Seamus Casey started his day as a reserve defenseman in Halifax and ended it a first-line center in Ann Arbor.
In 24 short hours on Friday, the freshman defenseman — briefly turned forward — went from participating as a reserve defenseman on the United States’ World Junior Championship team to leading the offensive charge for the Michigan hockey team in its exhibition victory against the U.S. National Team Development Program. While his five Wolverine World Junior counterparts elected to rest, Casey — who saw little playing time at the championships — chose to elevate himself into a starting role.
When the dust settled, Casey finished with two goals and an assist in a contest that ranged from nailbiter to shootout. For most defenseman, switching to forward — let alone center — seems nearly impossible. But for Casey and his game-leading 64% faceoff win percentage, it’s just another day at the office.
“It was a lot of fun,” Casey said Friday. “I mean I’ve had a little bit of experience at forward, not a ton, but like some in youth hockey. Just a little bit — nothing crazy. But I was playing with Mackie and Jackson and they’re really easy to play with. Made it pretty easy and a fun transition, so it was a good night.”
The last time Casey took the ice as a forward?
“Man, like 13, 14?”
While playing with sophomore forward Mackie Samoskevich and freshman forward Jackson Hallum didn’t hurt, Casey’s offensive skill set shined under duress. Casey took the reins when his team needed it most, tying the game on two separate occasions.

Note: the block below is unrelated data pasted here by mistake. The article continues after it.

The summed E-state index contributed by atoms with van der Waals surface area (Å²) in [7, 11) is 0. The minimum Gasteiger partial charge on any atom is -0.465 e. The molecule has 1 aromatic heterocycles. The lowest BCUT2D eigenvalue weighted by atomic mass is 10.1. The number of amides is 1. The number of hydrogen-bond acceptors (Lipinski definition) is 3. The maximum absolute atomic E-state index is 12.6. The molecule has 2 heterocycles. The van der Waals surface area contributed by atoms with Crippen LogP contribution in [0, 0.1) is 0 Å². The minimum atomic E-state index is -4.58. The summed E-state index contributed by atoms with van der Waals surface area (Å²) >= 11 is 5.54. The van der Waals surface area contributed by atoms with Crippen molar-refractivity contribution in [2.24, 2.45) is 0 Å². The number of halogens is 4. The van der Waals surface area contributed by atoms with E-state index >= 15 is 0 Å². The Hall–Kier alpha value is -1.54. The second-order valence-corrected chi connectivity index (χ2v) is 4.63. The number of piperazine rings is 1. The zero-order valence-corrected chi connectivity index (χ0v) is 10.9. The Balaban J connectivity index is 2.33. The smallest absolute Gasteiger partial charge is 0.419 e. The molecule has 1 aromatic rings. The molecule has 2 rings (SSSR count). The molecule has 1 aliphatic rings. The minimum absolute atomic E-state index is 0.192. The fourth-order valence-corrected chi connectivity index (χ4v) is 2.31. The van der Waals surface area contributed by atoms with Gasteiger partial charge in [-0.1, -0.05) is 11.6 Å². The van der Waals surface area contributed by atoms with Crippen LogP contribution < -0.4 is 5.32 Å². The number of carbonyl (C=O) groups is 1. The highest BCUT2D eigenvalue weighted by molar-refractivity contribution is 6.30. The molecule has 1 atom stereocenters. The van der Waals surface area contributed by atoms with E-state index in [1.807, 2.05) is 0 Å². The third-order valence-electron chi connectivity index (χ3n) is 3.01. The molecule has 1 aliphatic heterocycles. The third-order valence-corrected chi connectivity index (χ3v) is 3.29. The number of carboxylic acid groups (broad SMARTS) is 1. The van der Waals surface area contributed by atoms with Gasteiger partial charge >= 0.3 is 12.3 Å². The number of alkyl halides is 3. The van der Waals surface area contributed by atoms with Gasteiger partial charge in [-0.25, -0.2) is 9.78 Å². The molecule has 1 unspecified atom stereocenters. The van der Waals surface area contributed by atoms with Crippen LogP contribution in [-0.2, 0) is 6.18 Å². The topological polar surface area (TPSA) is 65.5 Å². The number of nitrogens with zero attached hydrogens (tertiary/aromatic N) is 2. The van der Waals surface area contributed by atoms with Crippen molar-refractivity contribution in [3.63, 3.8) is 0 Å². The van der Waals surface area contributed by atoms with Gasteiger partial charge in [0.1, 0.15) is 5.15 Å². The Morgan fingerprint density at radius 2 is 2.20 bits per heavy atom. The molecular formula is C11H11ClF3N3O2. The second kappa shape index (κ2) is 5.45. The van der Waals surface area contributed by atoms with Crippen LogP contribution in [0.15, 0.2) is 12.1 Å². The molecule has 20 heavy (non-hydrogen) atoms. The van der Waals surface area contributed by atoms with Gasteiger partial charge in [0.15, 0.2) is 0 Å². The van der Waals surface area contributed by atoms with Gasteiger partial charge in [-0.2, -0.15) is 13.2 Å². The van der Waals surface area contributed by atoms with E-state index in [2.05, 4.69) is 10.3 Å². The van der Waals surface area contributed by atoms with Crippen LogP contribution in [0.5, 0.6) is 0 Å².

Casey’s offensive prowess is proven. What makes his performance even more astonishing is that it could have easily never happened.
13 hours before opening puck drop on Friday, Casey boarded a plane in Halifax, Nova Scotia, departing a deflating World Junior Championship where he never saw a single minute of ice time. After achieving the honor of making the Championship team, but then failing to play, it could have been easy to take the night off. Yet, Casey had no such intentions. He wanted to play.
“Playing in general — it was just up to me,” Casey said. “I didn’t really play much at World Juniors so I was really eager to get on the ice. I wanted to play forward because I thought it would be fun. You know, new challenge, something different. And, you know, we needed another guy up front.”
With freshman forwards T.J. Hughes and Johnny Druskinis unavailable due to illness, the Wolverines struggled to field a team. And in their trying moment, Casey stepped up.
Waiting out a layover at the Toronto airport, Casey received a message from Michigan coach Brandon Naruato about playing that evening — just seven hours later — and Casey didn’t simply oblige, he volunteered.
Arriving at the rink from the airport at 3 p.m. on Friday still needing to unpack, Casey had four hours in Ann Arbor before he was set to make his first forward appearance in nearly five years. It is easy to assume that the circumstances would lead to a rusty game for Casey, yet the final product was anything but. The defenseman-turned-forward refused to skip a beat.
“I think the way (Seamus) plays is he’s incredibly intelligent and incredibly aware,” Michigan assistant coach Rob Rassey said. “I think if you put (Seamus) on the ice in any hockey game in any position, I think he’d do incredibly well just given the chance to just figure things out a little bit. He’s just that kind of player.”
Casey’s success wasn’t simply a defenseman playing offense either. The freshman not only employed his potent offense, he transformed into the role of a center. Winning nine faceoffs and blocking two shots in the process, Casey’s impact was truly that of a center.
Any hopes of a permanent switch are far-fetched — Casey still knows the role he loves best, but he plans on contributing however he can:
“I love defense. It’s where my heart’s at. Whatever the team ever needs, I’m happy to do. Playing forward’s kind of fun.”
Nevertheless, after a sleepy World Junior Championships, Casey woke up in Halifax with a bronze medal and went to bed with a victory in Ann Arbor.